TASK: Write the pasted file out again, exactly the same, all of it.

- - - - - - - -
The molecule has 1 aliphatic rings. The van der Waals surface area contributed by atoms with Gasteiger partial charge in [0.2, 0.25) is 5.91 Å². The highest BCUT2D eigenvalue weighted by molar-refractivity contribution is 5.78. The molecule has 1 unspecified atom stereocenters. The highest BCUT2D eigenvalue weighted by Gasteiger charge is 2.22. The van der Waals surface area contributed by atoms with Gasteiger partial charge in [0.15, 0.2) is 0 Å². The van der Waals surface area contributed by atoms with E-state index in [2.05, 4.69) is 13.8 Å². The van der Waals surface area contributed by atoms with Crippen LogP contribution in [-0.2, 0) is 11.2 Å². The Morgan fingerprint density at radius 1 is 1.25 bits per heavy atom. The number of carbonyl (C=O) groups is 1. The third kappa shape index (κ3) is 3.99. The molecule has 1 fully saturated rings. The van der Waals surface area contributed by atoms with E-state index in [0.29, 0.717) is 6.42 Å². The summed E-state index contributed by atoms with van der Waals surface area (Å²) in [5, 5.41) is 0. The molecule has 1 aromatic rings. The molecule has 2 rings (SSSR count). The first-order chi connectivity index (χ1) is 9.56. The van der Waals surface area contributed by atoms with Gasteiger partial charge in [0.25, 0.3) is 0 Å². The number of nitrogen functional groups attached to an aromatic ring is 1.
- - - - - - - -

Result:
The molecule has 1 aliphatic rings. The van der Waals surface area contributed by atoms with Gasteiger partial charge in [0.2, 0.25) is 5.91 Å². The highest BCUT2D eigenvalue weighted by molar-refractivity contribution is 5.78. The molecule has 1 unspecified atom stereocenters. The highest BCUT2D eigenvalue weighted by Gasteiger charge is 2.22. The van der Waals surface area contributed by atoms with Gasteiger partial charge in [0.15, 0.2) is 0 Å². The van der Waals surface area contributed by atoms with E-state index in [2.05, 4.69) is 13.8 Å². The van der Waals surface area contributed by atoms with Crippen LogP contribution in [-0.2, 0) is 11.2 Å². The Morgan fingerprint density at radius 1 is 1.25 bits per heavy atom. The number of carbonyl (C=O) groups is 1. The third kappa shape index (κ3) is 3.99. The molecule has 1 fully saturated rings. The van der Waals surface area contributed by atoms with E-state index in [0.29, 0.717) is 6.42 Å². The summed E-state index contributed by atoms with van der Waals surface area (Å²) in [5, 5.41) is 0. The molecule has 1 aromatic rings. The molecule has 2 rings (SSSR count). The first-order chi connectivity index (χ1) is 9.56. The van der Waals surface area contributed by atoms with Gasteiger partial charge in [0.25, 0.3) is 0 Å². The number of nitrogen functional groups attached to an aromatic ring is 1.